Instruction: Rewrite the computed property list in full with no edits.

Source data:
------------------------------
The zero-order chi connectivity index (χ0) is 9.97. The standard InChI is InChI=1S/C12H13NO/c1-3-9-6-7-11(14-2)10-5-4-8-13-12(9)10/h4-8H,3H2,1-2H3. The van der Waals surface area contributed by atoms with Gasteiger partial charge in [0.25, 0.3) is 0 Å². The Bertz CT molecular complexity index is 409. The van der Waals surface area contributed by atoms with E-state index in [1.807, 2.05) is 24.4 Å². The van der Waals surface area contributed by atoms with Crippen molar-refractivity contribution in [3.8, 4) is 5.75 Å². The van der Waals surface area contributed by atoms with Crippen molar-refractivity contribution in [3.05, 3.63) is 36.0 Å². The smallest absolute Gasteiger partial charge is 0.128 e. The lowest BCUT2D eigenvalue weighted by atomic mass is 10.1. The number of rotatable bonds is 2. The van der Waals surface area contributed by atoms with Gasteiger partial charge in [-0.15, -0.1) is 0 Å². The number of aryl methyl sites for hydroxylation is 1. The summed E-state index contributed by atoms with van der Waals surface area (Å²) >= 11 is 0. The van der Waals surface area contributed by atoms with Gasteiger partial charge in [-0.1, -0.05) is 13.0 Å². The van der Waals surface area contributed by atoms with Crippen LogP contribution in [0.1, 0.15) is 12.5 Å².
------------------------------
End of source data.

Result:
The zero-order chi connectivity index (χ0) is 9.97. The standard InChI is InChI=1S/C12H13NO/c1-3-9-6-7-11(14-2)10-5-4-8-13-12(9)10/h4-8H,3H2,1-2H3. The van der Waals surface area contributed by atoms with Gasteiger partial charge in [0.25, 0.3) is 0 Å². The Bertz CT molecular complexity index is 409. The van der Waals surface area contributed by atoms with E-state index in [1.807, 2.05) is 24.4 Å². The van der Waals surface area contributed by atoms with Crippen molar-refractivity contribution in [3.8, 4) is 5.75 Å². The van der Waals surface area contributed by atoms with Crippen molar-refractivity contribution in [3.05, 3.63) is 36.0 Å². The smallest absolute Gasteiger partial charge is 0.128 e. The lowest BCUT2D eigenvalue weighted by atomic mass is 10.1. The number of rotatable bonds is 2. The van der Waals surface area contributed by atoms with Gasteiger partial charge in [-0.15, -0.1) is 0 Å². The number of aryl methyl sites for hydroxylation is 1. The summed E-state index contributed by atoms with van der Waals surface area (Å²) >= 11 is 0. The van der Waals surface area contributed by atoms with Gasteiger partial charge in [-0.1, -0.05) is 13.0 Å². The van der Waals surface area contributed by atoms with Crippen LogP contribution in [0.1, 0.15) is 12.5 Å².